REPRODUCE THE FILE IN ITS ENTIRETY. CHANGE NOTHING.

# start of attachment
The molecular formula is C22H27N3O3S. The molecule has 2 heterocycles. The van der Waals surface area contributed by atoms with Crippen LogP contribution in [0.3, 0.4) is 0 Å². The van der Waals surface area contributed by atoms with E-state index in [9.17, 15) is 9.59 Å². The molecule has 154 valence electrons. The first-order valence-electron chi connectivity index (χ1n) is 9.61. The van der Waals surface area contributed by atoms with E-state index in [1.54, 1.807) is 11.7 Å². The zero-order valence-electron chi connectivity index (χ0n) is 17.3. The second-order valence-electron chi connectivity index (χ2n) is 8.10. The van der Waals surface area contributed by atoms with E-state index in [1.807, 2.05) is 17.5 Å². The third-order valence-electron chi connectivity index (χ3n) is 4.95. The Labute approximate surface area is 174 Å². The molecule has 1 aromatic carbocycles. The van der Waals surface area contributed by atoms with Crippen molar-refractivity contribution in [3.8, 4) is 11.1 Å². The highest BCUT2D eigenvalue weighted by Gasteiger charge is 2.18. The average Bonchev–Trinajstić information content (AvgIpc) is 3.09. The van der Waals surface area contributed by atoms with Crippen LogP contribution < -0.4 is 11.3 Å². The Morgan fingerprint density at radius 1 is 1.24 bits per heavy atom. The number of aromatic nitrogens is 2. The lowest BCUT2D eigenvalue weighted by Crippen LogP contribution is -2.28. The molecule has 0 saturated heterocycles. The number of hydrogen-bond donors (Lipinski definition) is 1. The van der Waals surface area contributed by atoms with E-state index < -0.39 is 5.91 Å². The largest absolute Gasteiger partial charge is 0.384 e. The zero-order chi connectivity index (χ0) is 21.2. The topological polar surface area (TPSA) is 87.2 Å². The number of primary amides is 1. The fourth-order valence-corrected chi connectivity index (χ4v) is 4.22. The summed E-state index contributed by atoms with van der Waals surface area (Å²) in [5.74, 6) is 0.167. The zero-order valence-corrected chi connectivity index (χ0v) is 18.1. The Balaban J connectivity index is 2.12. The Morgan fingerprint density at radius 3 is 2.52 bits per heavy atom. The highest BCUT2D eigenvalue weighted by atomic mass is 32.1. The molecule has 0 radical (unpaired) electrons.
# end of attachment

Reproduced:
The molecular formula is C22H27N3O3S. The molecule has 2 heterocycles. The van der Waals surface area contributed by atoms with Crippen LogP contribution in [0.3, 0.4) is 0 Å². The van der Waals surface area contributed by atoms with E-state index in [9.17, 15) is 9.59 Å². The molecule has 154 valence electrons. The first-order valence-electron chi connectivity index (χ1n) is 9.61. The van der Waals surface area contributed by atoms with E-state index in [1.54, 1.807) is 11.7 Å². The zero-order valence-electron chi connectivity index (χ0n) is 17.3. The second-order valence-electron chi connectivity index (χ2n) is 8.10. The van der Waals surface area contributed by atoms with E-state index in [1.807, 2.05) is 17.5 Å². The third-order valence-electron chi connectivity index (χ3n) is 4.95. The Labute approximate surface area is 174 Å². The molecule has 1 aromatic carbocycles. The van der Waals surface area contributed by atoms with Crippen molar-refractivity contribution in [3.8, 4) is 11.1 Å². The highest BCUT2D eigenvalue weighted by Gasteiger charge is 2.18. The average Bonchev–Trinajstić information content (AvgIpc) is 3.09. The van der Waals surface area contributed by atoms with Crippen LogP contribution < -0.4 is 11.3 Å². The Morgan fingerprint density at radius 1 is 1.24 bits per heavy atom. The number of aromatic nitrogens is 2. The lowest BCUT2D eigenvalue weighted by Crippen LogP contribution is -2.28. The molecule has 0 saturated heterocycles. The number of hydrogen-bond donors (Lipinski definition) is 1. The van der Waals surface area contributed by atoms with E-state index < -0.39 is 5.91 Å². The largest absolute Gasteiger partial charge is 0.384 e. The zero-order chi connectivity index (χ0) is 21.2. The topological polar surface area (TPSA) is 87.2 Å². The number of primary amides is 1. The fourth-order valence-corrected chi connectivity index (χ4v) is 4.22. The summed E-state index contributed by atoms with van der Waals surface area (Å²) in [5.74, 6) is 0.167. The zero-order valence-corrected chi connectivity index (χ0v) is 18.1. The Balaban J connectivity index is 2.12. The Morgan fingerprint density at radius 3 is 2.52 bits per heavy atom. The highest BCUT2D eigenvalue weighted by atomic mass is 32.1. The molecule has 0 radical (unpaired) electrons.